The Perfect Enemy | A prayer for a country struggling with mental heath, abortion - Online Athens
May 27, 2022

A prayer for a country struggling with mental heath, abortion – Online Athens

A prayer for a country struggling with mental heath, abortion  Online Athens

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Jessica A. Johnson

This is a column by Athens native, Jessica Johnson, a lecturer at The Ohio State University’s Lima campus. She is a regular contributor to the Athens Banner-Herald.

May 5 was our National Day of Prayer, and judging by media headlines of this week and the end of April, humble supplications before God are sorely needed.

The leak of Supreme Court Justice Samuel Alito’s draft majority opinion to overturn Roe v. Wade has ramped up the already bitter, partisan opposing sides of pro-life against pro-choice.

The fight will get even more contentious as Alito also stated that Planned Parenthood v. Casey, the 1992 ruling that enforced a new benchmark regarding the restriction of abortions in Pennsylvania, should be overruled.

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“It is time to heed the Constitution and return the issue of abortion to the people’s elected representatives,” Alito wrote, which will ultimately make abortion a battleground of the states. With the political lines clearly drawn between red and blue states, we pretty much know where abortion laws will be upheld. 

Before Alito’s leaked opinion jolted our 24-hour news cycle, I had been focusing on another story that also needs our prayers and utmost attention. New research published online by JAMA Pediatrics on April 25 found that the number of suicides among children and teens between the ages of 10 and 19 increased in the states of Georgia, Indiana, New Jersey, Oklahoma, Virginia and California.

The study was divided into “prepandemic (2015-2019) and pandemic (2020) periods,” analyzing data from the suicide deaths of over 85,000 youth and adults provided by 14 state departments of public health. 

Seven months prior to the release of the JAMA Pediatrics’ results, the American Academy of Pediatrics declared a state of emergency regarding the mental health of children and adolescents. The authors of the JAMA Pediatrics study emphasized the importance of caring for “adolescent well-being” as many young people are still dealing with the aftermath of pandemic tragedies, such as the loss of a parent or primary caregiver. Being more aware of stress factors related to the toll of COVID-19 will help teachers, counselors and ministers in identifying youth who may be contemplating suicide. 

Suicide among youth is one of the pressing issues that my women’s prayer group has prayed about during our 5:30 a.m. Wednesday morning sessions.

One member in the group works at a social services organization in Columbus, Ohio, that aids homeless and at-risk youth.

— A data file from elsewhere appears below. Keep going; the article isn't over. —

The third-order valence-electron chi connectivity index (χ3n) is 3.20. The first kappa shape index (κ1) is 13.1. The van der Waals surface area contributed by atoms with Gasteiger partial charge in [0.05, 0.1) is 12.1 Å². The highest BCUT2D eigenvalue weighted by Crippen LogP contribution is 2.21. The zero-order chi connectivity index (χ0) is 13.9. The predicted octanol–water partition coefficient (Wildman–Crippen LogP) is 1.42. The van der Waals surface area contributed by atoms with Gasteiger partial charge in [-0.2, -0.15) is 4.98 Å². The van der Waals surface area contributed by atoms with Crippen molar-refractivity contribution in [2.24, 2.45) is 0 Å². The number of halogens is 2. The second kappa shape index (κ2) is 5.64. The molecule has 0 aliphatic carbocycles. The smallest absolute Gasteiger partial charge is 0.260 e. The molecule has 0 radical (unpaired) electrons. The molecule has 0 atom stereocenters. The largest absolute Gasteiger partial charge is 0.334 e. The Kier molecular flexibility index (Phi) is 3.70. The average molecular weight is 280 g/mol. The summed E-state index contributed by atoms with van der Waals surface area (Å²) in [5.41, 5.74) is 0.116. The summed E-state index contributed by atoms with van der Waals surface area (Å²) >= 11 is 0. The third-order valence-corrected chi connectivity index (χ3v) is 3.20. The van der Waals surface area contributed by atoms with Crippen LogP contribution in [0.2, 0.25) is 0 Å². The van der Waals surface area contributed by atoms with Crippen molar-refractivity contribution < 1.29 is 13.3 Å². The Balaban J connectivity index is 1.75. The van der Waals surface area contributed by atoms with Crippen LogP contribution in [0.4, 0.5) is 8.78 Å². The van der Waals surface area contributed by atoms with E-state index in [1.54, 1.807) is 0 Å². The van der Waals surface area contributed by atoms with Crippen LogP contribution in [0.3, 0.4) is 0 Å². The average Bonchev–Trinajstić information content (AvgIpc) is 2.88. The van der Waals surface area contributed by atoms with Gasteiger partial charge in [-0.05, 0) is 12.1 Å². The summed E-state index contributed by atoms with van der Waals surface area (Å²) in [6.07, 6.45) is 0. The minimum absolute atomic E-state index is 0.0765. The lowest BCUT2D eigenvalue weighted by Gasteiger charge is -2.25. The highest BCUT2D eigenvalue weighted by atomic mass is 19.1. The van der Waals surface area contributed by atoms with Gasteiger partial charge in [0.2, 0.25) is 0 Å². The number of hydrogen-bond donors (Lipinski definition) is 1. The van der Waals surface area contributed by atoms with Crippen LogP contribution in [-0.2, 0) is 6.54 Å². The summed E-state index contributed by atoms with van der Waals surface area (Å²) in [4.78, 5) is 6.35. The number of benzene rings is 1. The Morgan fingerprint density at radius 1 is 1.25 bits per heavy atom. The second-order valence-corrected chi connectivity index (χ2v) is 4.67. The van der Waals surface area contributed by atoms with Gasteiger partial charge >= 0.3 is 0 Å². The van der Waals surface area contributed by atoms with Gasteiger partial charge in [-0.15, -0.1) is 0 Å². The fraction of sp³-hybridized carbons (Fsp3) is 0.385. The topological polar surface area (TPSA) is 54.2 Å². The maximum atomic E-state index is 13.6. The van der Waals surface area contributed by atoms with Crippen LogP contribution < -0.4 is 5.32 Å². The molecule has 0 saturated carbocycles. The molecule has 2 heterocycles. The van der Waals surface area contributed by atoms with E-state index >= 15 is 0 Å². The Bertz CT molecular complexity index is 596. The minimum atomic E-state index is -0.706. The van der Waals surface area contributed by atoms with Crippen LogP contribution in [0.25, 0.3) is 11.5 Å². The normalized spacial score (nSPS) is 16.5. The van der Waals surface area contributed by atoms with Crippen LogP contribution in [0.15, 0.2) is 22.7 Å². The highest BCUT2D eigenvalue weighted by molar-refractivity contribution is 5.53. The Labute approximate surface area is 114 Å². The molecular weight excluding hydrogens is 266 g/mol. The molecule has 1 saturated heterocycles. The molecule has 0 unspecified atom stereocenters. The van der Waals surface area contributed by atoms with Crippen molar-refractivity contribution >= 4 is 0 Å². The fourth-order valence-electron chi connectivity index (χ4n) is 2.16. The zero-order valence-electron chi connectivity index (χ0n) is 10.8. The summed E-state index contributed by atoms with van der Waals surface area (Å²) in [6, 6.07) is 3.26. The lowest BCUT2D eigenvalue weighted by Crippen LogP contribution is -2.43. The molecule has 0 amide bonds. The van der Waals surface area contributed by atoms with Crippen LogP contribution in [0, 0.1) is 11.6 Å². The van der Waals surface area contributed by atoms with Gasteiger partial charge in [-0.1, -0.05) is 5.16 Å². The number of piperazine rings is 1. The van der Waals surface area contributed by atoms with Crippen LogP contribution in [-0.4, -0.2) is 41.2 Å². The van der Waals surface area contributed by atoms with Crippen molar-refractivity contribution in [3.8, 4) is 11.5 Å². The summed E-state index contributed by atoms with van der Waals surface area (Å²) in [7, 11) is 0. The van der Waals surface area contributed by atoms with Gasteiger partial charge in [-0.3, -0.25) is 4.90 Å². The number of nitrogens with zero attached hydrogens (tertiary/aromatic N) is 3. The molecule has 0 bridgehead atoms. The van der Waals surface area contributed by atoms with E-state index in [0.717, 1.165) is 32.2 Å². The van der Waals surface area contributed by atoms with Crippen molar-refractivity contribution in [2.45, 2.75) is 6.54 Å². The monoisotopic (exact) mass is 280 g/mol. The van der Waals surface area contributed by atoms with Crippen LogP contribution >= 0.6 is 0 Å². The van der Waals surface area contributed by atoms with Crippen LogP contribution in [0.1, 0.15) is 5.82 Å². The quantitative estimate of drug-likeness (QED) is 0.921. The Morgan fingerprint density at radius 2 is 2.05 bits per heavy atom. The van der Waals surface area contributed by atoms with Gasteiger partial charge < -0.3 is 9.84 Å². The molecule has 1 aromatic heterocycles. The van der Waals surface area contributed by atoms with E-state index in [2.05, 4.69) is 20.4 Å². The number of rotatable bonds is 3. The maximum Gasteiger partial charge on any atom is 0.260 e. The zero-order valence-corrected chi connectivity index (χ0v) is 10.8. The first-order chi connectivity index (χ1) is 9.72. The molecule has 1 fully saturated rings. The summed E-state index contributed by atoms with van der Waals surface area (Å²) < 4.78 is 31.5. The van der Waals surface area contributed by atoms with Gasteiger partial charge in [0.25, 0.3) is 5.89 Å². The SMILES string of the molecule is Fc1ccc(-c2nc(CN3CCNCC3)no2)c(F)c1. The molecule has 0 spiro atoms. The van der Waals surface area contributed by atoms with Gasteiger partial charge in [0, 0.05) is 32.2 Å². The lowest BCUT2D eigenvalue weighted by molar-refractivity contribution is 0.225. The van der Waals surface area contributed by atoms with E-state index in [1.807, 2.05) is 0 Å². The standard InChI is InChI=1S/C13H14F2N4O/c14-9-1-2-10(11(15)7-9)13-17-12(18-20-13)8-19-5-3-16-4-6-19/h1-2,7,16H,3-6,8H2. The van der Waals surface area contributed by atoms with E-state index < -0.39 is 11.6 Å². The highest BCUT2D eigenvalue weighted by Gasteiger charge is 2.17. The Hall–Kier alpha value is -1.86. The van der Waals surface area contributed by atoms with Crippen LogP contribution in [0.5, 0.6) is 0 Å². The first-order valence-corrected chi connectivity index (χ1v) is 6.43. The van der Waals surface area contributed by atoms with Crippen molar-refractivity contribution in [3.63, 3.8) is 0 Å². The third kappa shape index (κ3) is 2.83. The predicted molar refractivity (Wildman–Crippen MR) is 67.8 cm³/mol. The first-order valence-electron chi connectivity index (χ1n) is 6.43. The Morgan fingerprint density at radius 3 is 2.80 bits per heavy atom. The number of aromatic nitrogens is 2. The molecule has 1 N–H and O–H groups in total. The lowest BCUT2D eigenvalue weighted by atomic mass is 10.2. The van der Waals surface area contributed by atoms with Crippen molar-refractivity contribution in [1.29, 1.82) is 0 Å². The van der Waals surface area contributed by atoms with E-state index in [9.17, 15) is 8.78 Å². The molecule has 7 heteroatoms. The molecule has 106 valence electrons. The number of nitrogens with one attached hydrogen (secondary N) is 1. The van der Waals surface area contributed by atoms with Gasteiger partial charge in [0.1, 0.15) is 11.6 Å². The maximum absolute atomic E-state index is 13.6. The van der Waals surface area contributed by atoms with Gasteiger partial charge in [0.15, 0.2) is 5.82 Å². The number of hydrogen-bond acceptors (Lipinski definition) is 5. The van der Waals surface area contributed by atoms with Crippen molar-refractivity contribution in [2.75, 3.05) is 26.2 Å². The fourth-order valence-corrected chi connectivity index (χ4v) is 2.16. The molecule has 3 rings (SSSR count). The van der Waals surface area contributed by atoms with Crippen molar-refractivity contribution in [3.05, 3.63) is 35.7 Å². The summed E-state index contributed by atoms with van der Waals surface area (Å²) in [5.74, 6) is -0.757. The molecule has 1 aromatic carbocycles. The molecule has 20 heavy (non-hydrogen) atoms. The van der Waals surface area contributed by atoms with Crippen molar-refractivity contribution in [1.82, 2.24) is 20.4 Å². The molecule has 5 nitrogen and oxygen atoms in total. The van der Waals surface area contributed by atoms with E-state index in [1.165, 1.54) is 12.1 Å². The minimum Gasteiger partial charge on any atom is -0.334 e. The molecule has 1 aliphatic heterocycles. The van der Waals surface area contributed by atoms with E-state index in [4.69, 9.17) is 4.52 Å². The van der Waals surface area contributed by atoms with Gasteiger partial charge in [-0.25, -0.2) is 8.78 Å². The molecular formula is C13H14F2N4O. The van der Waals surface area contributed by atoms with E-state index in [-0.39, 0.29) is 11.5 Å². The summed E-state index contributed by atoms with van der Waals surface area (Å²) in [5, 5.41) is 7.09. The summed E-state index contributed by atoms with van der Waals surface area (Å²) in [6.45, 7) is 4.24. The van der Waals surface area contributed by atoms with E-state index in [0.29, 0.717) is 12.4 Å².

I, as I have mentioned in previous commentaries on Gen Z, continue to learn more about suicide and mental health afflictions through individual testimonies of students in my English composition courses at Ohio State University’s Lima campus.

I consistently follow studies like JAMA Pediatrics’, but encountering stories of suicide survival that students have felt comfortable sharing in class makes this matter very personal to me. I know that as a Christian it is my duty to intercede for them, their friends, and their families regarding the difficult obstacles they are wrestling with in life. 

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The National Prayer Day theme was “Exalt the Lord who has established us,” which came from Colossians 2:6-7. These verses encourage us to build up our faith in Christ with a spiritual outlook of thanksgiving. Given the mental health complications our youth are enduring in addition to the rigid political divisions within our country, for National Prayer Day I also reflected on 1 Timothy 2:2, which instructs us to pray for those in authority, and 2 Chronicles 6:21, which asks God to hear our supplications and grant forgiveness. 

Jessica A. Johnson

I know that many people view prayer as nothing more than just a religious ritual, but we are at a critical crossroads in our nation where we need true believers to, as we often say at my church, “press their way” in God’s presence. Even the White House proclamation on May 4 called for a moment of “renewal” and “reflection” while acknowledging “the healing power of prayer.” I am definitely a witness to the healing power of prayer, and I end this column with this earnest petition: 

Father God, in the glorified name of Jesus Christ, I pray for our country, for those who are suffering, struggling and battling to survive. For those who feel as if they have been forgotten and left behind in the chaos that surrounds them. Meet their need, whatever it is, and bring them peace, joy, and fulfillment in knowing and loving You. Intervene and provide wisdom to our leaders governing our nation. Let Your agape love overrule pride, greed, apathy and selfishness, and lead us out of discord into a righteous place of compassion and understanding. Amen.